Letter to the Prime Minister

Prime Minister,

On 18 September 2013, you were made Minister for Immigration and Border Protection. You set in place certain policies and practices.

On 17 February 2014, I, Reza Barati, from Iran, prisoner on Manus Island, died from beatings by prison guards and Manus Islanders.

On 22 June 2014, I, Sayed Ibrahim Hussein, from Pakistan, prisoner on Nauru, drowned in the ocean.

On 5 September 2014, I, Hamid Kehazaei, from Iran, prisoner on Manus Island, died from untreated septicemia.

On 29 April 2016, I, Omid Masoumali, from Iran, prisoner on Nauru, died when I killed myself.

On 11 May 2016, I, Rakib Khan, from Sri Lanka, prisoner on Nauru, died from an overdose

On 2 August 2016, I, Kamil Hussain, from Pakistan, prisoner on Manus Island, died swimming.

On 24 December 2016, I, Faysal Ishak Ahmed, from Sudan, prisoner on Manus Island, died from untreated seizures.

On 7 August 2017, I, Hamed Shamshiripour, from Iran, prisoner on Manus Island, died when I killed myself.

On 2 October 2017, I, Rajeev Rajendran, from Sri Lanka, prisoner on Manus Island, died when I killed myself.

On 2 November 2017, I, Jahingir, from Bangladesh, prisoner on Nauru, died hit by a car.

On 22 May 2018, I, Salim Kyawning, stateless Rohingya, prisoner on Manus Island, died when I killed myself.

On 15 June 2018, I, Fariborz Karami, from Iran, prisoner on Nauru, died when I killed myself.

You failed in your duty of care: you killed us.

In that time, you have taken more than one million dollars from Australian taxpayers. Is eighty thousand dollars sufficient reward for each of the twelve lives?

We feel so sorry for your God.















495 thoughts on “Letter to the Prime Minister

  1. Netanyahu, too scared to take on Hezbolla, Iran or Syria with missiles from the air now that his legs have been cut at the knees by Putin, will concentrate his Sadistic Personality Disorder on the weak:

    Brutal crackdown on West Bank as Netanyahu pledges stepped-up land grab

    Prime Minister Benjamin Netanyahu authorized a military crackdown on the Palestinian West Bank.

    The assault was calculated to appeal to Israel’s ultra-nationalist forces at the expense of his fascistic coalition partners, which are vying over who has a tougher policy against the Palestinians.

    In the days that followed, the Israel Defense Forces (IDF) carried out a series of military operations, killing six and arresting at least 100 more in protests that erupted over Israeli brutality in Nablus, Tulkarem, Ramallah, Hebron and al-Bireh. One of those arrested in the Hebron area was the Palestinian legislator Mohammed Ismail Al-Tal.

    The assault started after a drive-by shooting on December 9 near the West Bank city of Ofra that injured seven Israelis, including a pregnant woman whose baby was subsequently delivered by Caesarian section but later died. Settler leaders demanded to “see the blood of the terrorists.” Netanyahu’s son Yair joined the calls for revenge, following a series of posts on social media calling for the expulsion of the Palestinians and writing that he would prefer all Muslims to leave Israel. Facebook’s temporary ban on him for breaking its rule on hate speech only served to make him a martyr among Israel’s fascists.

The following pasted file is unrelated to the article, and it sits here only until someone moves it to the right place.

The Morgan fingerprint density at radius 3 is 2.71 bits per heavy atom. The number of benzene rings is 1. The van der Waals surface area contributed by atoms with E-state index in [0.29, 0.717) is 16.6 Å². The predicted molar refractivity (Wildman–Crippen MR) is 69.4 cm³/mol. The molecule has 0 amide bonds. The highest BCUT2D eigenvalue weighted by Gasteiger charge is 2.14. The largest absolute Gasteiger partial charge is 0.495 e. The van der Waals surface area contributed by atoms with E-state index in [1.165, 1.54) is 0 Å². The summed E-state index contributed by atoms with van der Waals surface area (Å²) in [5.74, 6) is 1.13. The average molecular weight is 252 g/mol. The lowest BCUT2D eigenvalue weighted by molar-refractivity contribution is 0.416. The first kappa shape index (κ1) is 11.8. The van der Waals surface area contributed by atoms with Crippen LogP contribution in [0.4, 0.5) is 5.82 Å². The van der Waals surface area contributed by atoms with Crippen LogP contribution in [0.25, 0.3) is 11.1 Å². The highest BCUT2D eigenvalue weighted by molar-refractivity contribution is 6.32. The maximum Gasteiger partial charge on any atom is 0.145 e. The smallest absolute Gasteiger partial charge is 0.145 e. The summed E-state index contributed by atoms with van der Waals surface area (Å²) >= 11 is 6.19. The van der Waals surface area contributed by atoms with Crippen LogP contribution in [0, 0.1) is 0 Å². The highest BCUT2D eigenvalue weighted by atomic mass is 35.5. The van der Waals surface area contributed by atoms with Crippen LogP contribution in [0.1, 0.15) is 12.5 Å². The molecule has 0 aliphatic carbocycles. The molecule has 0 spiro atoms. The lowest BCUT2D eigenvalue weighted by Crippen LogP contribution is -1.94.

2. Man gets a $4595 bill from the hospital for this:

    Syracuse cops push St. Joe’s to probe man’s rectum for drugs; ‘What country are we living in?’

    Syracuse, NY — Syracuse police, a city court judge and St. Joseph’s Hospital Health Center worked together last year to conduct a highly unusual drug search.

    They collaborated to sedate a suspect and thread an 8-inch flexible tube into his rectum in a search for illegal drugs. The suspect, who police said had taunted them that he’d hidden drugs there, refused consent for the procedure.

    At least two doctors resisted the police request. An X-ray already had indicated no drugs. They saw no medical need to perform an invasive procedure on someone against his will.

    The notes from police and doctors suggest some tension, a standoff. At one point, eight police officers were at the hospital. A doctor remembers telling officers: “We would not be doing that.”

    The hospital’s top lawyer got pulled in. He talked with the judge who signed the search warrant, which was written by police and signed at the judge’s home.

    When they were done, the hospital lawyer overruled its doctors. The lawyer told his doctors that a search warrant required the doctors to use “any means” to retrieve the drugs, records show.

    So St. Joe’s medical staff knocked out the suspect and performed the sigmoidoscopy, in search of evidence of a misdemeanor or low-level felony charge, records show…

    And when they were done, St. Joe’s sent the suspect a bill for $4,595.12.


    • I no longer subscribe, stopped a couple of years ago because I had better uses for the money, but I can confirm that Bernard Keane named Bill Shorten “Politician of the Year”. This was the blurb for Keane’s article, which I can’t read, I’m not signing up to the free trial thingy just to see it.

      In a year in which the political class has failed to address the disaffection and contempt so many voters have for our political system, Bill Shorten has been far and away the most effective politician

      Don’t get too excited though. Crikey being what it is has followed up with a bit of fluff called “Will Bill Shorten’s luck run out?”

      You can read a few comments on that here –

  3. I thought George Christensen was engaged and looking forward to married life.


    Insert sound of bucketloads of pennies dropping ….

    Don’t tell me George is the government MP who caused concern with his visits to seedy vice districts in Asia? His frequent visits to the Philippines suggest it’s him.

    Oh My!!!!!!!!!

  4. Adani making a sneaky move just before Christmas, no doubt hoping no-one will notice, and then that idiot Canavan alerts the whole nation.

  5. Had to post this:

    That’s exactly how it feels.

  6. this tweet has just been deleted

    Alt. U.S. Press Sec. @AltUSPressSec 3h3 hours ago

    The Kurds are being told by the Turks that they and their families will be laid down in graves and executed when the U.S. leaves.

    Does America’s word meaning nothing under Trump?

  7. Leone